SLIDESHOW

Types of Psoriasis: Medical Pictures and Treatments See Slideshow

What Is the Treatment for Scalp Psoriasis Vs. Dandruff?

It is important to get a diagnosis for scalp psoriasis versus dandruff, because in some cases, scalp psoriasis may require prescription medications

Scalp psoriasis can be difficult to treat. The goal of treatment for scalp psoriasis is to relieve symptoms. 

Treatments to help get rid of psoriasis on the scalp include: 

  • Topical treatments, such as creams and ointments
    • Over-the-counter (OTC) topical treatments: The National Psoriasis Foundation (NPF) has a Seal of Recognition program that recognizes over-the-counter products intended to be non-irritating and safe for people with psoriasis
    • Look for products such as shampoos that contain:
      • Salicylic acid to help soften plaques and scales and remove scales from the skin
      • Coal tar or wood tar, to help slow skin cell growth and reduce inflammation, itching, and scaling
      • Scale lifters (keratolytics) with active ingredients such as salicylic acid, urea, lactic acid, or phenol to help loosen and remove scale, and allow medications to reach the psoriasis plaques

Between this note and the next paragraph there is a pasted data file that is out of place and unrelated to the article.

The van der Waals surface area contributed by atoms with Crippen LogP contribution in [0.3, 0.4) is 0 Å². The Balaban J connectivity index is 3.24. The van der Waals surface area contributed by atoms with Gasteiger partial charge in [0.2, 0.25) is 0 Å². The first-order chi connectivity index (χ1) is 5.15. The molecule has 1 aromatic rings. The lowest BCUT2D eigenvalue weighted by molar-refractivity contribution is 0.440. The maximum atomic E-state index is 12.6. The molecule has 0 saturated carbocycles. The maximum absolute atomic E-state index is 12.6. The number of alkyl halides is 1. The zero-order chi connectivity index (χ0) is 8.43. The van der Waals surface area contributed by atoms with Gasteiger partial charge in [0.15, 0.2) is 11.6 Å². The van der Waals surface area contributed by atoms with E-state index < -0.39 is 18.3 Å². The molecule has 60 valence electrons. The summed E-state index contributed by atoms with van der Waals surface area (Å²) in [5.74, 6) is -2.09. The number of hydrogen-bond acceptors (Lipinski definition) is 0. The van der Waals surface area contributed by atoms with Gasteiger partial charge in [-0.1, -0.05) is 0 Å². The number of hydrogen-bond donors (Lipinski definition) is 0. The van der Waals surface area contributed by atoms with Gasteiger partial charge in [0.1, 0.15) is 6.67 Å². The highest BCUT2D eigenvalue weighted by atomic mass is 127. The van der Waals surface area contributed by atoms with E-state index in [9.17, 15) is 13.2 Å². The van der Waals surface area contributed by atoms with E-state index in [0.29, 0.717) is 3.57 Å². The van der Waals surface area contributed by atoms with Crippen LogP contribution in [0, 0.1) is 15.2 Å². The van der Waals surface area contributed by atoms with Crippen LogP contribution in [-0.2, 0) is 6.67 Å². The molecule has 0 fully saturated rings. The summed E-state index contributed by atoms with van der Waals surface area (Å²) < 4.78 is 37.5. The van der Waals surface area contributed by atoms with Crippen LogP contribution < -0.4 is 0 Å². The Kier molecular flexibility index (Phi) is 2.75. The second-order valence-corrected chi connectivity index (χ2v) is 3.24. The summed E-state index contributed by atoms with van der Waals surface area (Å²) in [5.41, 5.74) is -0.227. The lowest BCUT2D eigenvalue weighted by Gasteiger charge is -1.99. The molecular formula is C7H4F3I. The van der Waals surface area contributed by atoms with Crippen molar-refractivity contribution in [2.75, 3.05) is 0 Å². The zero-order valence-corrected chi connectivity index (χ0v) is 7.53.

• Aloe vera, jojoba, zinc pyrithione, and capsaicin to soothe, moisturize, remove scale, or relieve itching 
      • Anti-itch treatments such as calamine, hydrocortisone, camphor, benzocaine, diphenhydramine hydrochloride, and menthol (may increase irritation and dryness)
      • Coverings such as plastic wrap, cellophane, waterproof dressing, cotton socks, or a nylon suit may be applied over topical treatments to help increase effectiveness 
    • Prescription topical treatments
  • Systemic treatments
  • Phototherapy (light therapy)
    • Ultraviolet light B (UVB): broad band and narrow band
    • Psoralen + UVA (PUVA

Treatment of dandruff (seborrhea) includes:

  • Frequent shampooing or longer lathering
  • Avoiding use of hair spray or hair pomades
  • Dandruff hair care
    • Use of shampoos with antifungal or antiseptic properties containing salicylic acid, coal tar, sulfur, or zinc; selenium sulfide (2.5%), ketoconazole, and ciclopirox 
      • Follow instructions on the dandruff shampoo bottle because each type of active ingredient may require different application
      • Note that coal tar shampoos can discolor blonde, grey, or white hair, and can also make the scalp sensitive to sunlight so it is important to wear a hat if using this type of dandruff shampoo
    • Use of conditioner with zinc, 0.01% fluocinolone, and acetonide topical oil
    • Applying tar, bath oil, Baker’s P&S solution, or Derma-Smoothe F/S oil overnight to loosen scales may be helpful 

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Reviewed on 7/26/2021
References
https://www.uptodate.com/contents/psoriasis-the-basics?search=psoriasis&source=search_result&selectedTitle=1~150&usage_type=default&display_rank=1

https://www.psoriasis.org/

https://www.psoriasis.org/scalp/

http://emedicine.medscape.com/article/1108312-overview

https://www.headandshoulders.com/en-us/healthy-hair-and-scalp/dandruff

https://www.aad.org/public/everyday-care/hair-scalp-care/scalp/treat-dandruff